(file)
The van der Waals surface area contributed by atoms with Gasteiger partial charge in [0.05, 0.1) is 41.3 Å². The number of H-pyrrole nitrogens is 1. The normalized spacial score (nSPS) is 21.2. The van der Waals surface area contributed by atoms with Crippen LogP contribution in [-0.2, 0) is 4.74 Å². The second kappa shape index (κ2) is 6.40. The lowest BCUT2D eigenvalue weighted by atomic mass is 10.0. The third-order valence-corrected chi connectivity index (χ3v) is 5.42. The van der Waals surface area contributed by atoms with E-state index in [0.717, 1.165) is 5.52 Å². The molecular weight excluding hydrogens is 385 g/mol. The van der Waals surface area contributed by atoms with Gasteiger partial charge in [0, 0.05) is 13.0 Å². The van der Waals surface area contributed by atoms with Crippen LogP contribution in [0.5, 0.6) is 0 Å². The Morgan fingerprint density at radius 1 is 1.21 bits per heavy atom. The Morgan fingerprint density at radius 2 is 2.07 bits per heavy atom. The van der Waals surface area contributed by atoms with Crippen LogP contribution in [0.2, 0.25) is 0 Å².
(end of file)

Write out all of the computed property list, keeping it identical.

The van der Waals surface area contributed by atoms with Gasteiger partial charge in [0.05, 0.1) is 41.3 Å². The number of H-pyrrole nitrogens is 1. The normalized spacial score (nSPS) is 21.2. The van der Waals surface area contributed by atoms with Crippen LogP contribution in [-0.2, 0) is 4.74 Å². The second kappa shape index (κ2) is 6.40. The lowest BCUT2D eigenvalue weighted by atomic mass is 10.0. The third-order valence-corrected chi connectivity index (χ3v) is 5.42. The van der Waals surface area contributed by atoms with E-state index in [0.717, 1.165) is 5.52 Å². The molecular weight excluding hydrogens is 385 g/mol. The van der Waals surface area contributed by atoms with Gasteiger partial charge in [0, 0.05) is 13.0 Å². The van der Waals surface area contributed by atoms with Crippen LogP contribution in [0.5, 0.6) is 0 Å². The Morgan fingerprint density at radius 1 is 1.21 bits per heavy atom. The Morgan fingerprint density at radius 2 is 2.07 bits per heavy atom. The van der Waals surface area contributed by atoms with Crippen LogP contribution in [0.2, 0.25) is 0 Å².